Cyber Security Challenge goes face-to-face


The Cyber Security Challenge UK is heading towards its closing stages as the face-to-face competitions get underway this weekend.

On Saturday and Sunday, teams who have progressed through the preliminary stages will go head-to-head in the network security challenge.

Over the two days they will be tasked with maintaining and protecting a network as if they were operating in a real-world environment.

The contestants will also be thrown curve balls, with mini tasks handed to them, such as firewall configuration.

The challengers will have two hours to review the networks one designed to replicate a home network, another to look like a small to medium-sized business' (SMB) set up.

They will be monitored via webcam during the process and soft skills, such as planning and management, will also be assessed.

Judy Baker, the brains behind the Cyber Security Challenge, told delegates during a briefing that since the launch of the initiative last July it had made rapid progress.

"It's not just that we have a skills shortage now. Companies are telling us they'll be employing more people in this area in the future," Baker said.

"A lot of people out there have the talent but can't get to the employers."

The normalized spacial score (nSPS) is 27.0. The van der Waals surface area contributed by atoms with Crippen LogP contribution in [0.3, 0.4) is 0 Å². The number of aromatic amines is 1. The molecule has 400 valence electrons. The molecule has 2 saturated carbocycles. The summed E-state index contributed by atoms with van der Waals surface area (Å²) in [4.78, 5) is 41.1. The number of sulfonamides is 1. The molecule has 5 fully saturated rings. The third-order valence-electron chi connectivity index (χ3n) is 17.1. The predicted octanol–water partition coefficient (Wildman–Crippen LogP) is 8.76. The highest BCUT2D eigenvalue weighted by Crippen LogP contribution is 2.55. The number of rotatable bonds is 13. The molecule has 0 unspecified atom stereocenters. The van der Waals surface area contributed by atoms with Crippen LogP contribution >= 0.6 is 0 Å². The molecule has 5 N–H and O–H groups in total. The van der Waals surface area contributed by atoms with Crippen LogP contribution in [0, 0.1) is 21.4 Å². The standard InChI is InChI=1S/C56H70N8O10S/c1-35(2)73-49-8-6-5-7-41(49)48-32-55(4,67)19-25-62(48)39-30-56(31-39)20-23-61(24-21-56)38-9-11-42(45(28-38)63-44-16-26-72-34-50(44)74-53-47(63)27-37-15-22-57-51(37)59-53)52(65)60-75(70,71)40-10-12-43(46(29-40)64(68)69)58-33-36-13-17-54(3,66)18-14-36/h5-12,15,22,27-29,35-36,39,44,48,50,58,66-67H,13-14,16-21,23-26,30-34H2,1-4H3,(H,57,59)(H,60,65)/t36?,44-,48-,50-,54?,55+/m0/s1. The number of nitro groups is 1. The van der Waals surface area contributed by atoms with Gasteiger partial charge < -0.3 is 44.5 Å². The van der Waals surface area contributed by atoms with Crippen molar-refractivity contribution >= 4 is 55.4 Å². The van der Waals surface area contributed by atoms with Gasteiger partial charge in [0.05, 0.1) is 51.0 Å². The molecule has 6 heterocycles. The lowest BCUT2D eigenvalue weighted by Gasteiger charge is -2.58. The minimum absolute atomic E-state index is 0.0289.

Encouragingly, Baker revealed 65 per cent of entrants said they hoped to be introduced to employers. However, 67 per cent said they had little knowledge of what jobs were available in the security industry.

Breaking down the demographics, Baker unsurprisingly revealed the vast majority of entrants were males. Indeed, the largest group of applicants were males in their mid-twenties.

As for the future, when the Masterclass event the final stage of the competition is held in March, plans for the next Cyber Security Challenge will be laid out.

Baker said organisers had been exploring what other areas could have competitions designed for them, from cloud computing to applications security.

Additional sponsors could be added and Stewart Room, partner in Field Fisher Waterhouse's Privacy and Information Law Group who sits on the board of the challenge, said others should get on board as soon as possible.

"Some organisations should be ashamed of not taking part in the Cyber Security Challenger," Room added.

"They should be investing in this as soon as they can."

Tom Brewster

Tom Brewster is currently an associate editor at Forbes and an award-winning journalist who covers cyber security, surveillance, and privacy. Starting his career at ITPro as a staff writer and working up to a senior staff writer role, Tom has been covering the tech industry for more than ten years and is considered one of the leading journalists in his specialism.

He is a proud alum of the University of Sheffield where he secured an undergraduate degree in English Literature before undertaking a certification from General Assembly in web development.